Mack makes unlikely bedfellows of Eliot and Hans-Georg Gadamer, who argued in Truth and Method (1960) that we are born into tradition the same way that Martin Heidegger — one of Gadamer’s teachers — imagined us to be thrown into the world. Tradition emerges when a historically situated reader tries to make sense of an artifact, balancing what she expects to find with what she actually discovers. Reading Old Books proposes five such encounters between authors and their predecessors, “a sequence of moments in which individual readers and writers make use of what previous writers and thinkers give them in order to make something new.”
The book begins, predictably, with Petrarch, the self-appointed founder of the Italian Renaissance and its most important theorist of literary imitation. Mack then moves to Chaucer and his use of Boccaccio’s Il Filostrato as a model for Troilus and Criseyde, a medieval romance that unfolds against the backdrop of the Fall of Troy, before taking on the epic proper in an impressive chapter on Tasso’s Jerusalem Delivered, Ariosto’s Orlando Furioso, and Spenser’s The Faerie Queene. Through expert readings, Mack brings Eliot’s literary tradition to life, showing these authors rewriting previous epic poets to explore questions of fate, genre, and psychology.
The character of his book changes, however, as Mack moves away from Renaissance imitation to the modern era, away from epic to prose fiction, and away from the strictly literary to social and historical “traditions.” In his essay on Elizabeth Gaskell’s Mary Barton (1848), a novel that grapples with the poverty and social unrest of 19th-century Manchester, Mack argues that Gaskell “used her understanding of literary tradition to articulate and develop her new female point of view on the new urban poverty caused by industrialization.” Using the tools of realist fiction — above all, lifelike detail — Gaskell compels the reader to sympathize with the plight of those whom prosperity left behind. Just as many of her female characters urge charity and mercy toward the disadvantaged, Gaskell teaches her reader to see social ills through (in Mack’s slightly cringe-worthy formulation) a “woman’s point of view.” Gaskell’s books stirred controversy; in the author’s own account, her novel Ruth was even burned. In order “to justify and encourage her own originality,” Gaskell makes references to the many (mostly male) authors she had read, from Chaucer to Shakespeare to Scott to Carlyle. At the same time, Gaskell corresponded with other female writers, notably George Eliot and Charlotte Brontë, forming a horizontal community of women writers for moral support that the fossilized vertical tradition of past writers couldn’t provide. Gaskell wielded, and expanded, tradition to countercultural ends.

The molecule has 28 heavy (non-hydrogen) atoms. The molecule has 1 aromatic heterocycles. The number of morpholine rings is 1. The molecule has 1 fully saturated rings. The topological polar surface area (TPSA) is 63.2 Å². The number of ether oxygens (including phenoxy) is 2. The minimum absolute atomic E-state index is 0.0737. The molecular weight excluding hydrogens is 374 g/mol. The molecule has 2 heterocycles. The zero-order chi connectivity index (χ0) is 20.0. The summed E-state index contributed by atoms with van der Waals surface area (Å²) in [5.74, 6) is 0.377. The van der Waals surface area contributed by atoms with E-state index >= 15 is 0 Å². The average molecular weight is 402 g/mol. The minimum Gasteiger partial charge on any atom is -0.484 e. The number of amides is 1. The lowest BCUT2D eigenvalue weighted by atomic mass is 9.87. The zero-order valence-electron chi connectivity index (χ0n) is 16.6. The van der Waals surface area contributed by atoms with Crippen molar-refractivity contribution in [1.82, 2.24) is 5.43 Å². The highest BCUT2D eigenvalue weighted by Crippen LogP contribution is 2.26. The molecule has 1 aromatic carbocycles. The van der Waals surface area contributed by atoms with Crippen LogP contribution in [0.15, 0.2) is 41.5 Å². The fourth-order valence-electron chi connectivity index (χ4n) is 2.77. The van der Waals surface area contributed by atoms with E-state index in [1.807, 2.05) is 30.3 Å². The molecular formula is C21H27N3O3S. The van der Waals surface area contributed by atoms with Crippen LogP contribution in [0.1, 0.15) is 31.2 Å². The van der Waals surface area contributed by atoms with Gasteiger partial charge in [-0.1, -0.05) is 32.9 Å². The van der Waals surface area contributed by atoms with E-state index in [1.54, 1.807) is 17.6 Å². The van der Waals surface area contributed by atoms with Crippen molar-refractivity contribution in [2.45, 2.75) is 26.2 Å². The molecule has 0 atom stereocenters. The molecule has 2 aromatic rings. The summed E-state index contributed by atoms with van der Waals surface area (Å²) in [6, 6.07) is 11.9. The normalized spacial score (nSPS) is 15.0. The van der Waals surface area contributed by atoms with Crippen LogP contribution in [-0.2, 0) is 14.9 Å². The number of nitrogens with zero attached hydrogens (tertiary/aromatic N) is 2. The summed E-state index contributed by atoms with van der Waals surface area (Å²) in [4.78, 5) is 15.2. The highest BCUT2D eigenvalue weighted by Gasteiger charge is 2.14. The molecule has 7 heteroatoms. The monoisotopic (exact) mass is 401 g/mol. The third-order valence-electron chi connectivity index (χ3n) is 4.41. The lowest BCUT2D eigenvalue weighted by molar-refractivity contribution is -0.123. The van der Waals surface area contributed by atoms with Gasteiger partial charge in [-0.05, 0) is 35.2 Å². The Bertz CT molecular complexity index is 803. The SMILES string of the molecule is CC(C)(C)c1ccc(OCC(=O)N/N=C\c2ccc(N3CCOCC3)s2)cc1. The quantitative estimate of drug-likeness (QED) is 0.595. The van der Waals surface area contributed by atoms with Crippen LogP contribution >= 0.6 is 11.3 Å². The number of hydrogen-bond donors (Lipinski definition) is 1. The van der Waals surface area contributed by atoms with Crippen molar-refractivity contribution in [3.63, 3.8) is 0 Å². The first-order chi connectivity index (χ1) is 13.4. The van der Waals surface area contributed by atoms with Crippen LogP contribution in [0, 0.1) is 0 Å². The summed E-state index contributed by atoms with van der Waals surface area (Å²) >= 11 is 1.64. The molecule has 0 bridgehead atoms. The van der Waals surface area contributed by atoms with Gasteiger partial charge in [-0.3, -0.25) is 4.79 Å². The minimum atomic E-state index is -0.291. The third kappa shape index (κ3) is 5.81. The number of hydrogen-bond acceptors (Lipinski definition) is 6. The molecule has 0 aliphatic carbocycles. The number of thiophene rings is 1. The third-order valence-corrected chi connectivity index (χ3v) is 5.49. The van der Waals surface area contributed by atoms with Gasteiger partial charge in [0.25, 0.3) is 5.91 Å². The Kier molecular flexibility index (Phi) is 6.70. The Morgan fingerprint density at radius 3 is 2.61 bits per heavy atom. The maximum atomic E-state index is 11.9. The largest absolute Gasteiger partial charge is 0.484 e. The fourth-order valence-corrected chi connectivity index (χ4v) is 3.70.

The semantic and geographic expansion of “tradition” continues in Mack’s final chapter on Ngũgĩ wa Thiong’o’s caustic satire of post-imperial Africa, Wizard of the Crow (2006). In this final chapter, “traditional” signifies something very different than Eliot’s vein of timeless European genius, or Gadamer’s second-personal encounter. Mack writes that Ngũgĩ combines “African and western traditions to make something new” and critiques “traditional beliefs and practices even as he uses the oral and literary traditions” from his East African milieu. Non-African readers, Mack observes, may miss many of the political subtleties — just as non-European readers may not immediately understand the historical, religious, and literary subtleties of Chaucer or Spenser or Gaskell — so Mack highlights the novel’s allusions to the likes of Machiavelli, Shakespeare, and Conrad. Ngũgĩ’s immersion in both “traditional” African culture and “traditional” European literary history allows him to combine “the capaciousness of the novel form with folktales, songs, proverbs, and biblical language.” The result is a book that speaks to readers of one tradition who need a way in to another.
There is a productive and interesting tension between the many meanings of “tradition” in this chapter: social and literary, African and European, self-proclaimed and retrospectively assigned. But Mack does not acknowledge these ambiguities. Is Mack suggesting that “traditional” African literary history forms a tradition that resembles T. S. Eliot’s or Gadamer’s? Is he trying to make space in the European tradition for non-European literary modes? Or is he arguing that, as his own style of analysis seems to suggest, African “tradition” is only accessible to a non-African reader when it is translated into the familiar narrative language of the novel and peppered with intelligible references to the European tradition? Mack never directly considers the question of universality, even as he gestures at something like world literature.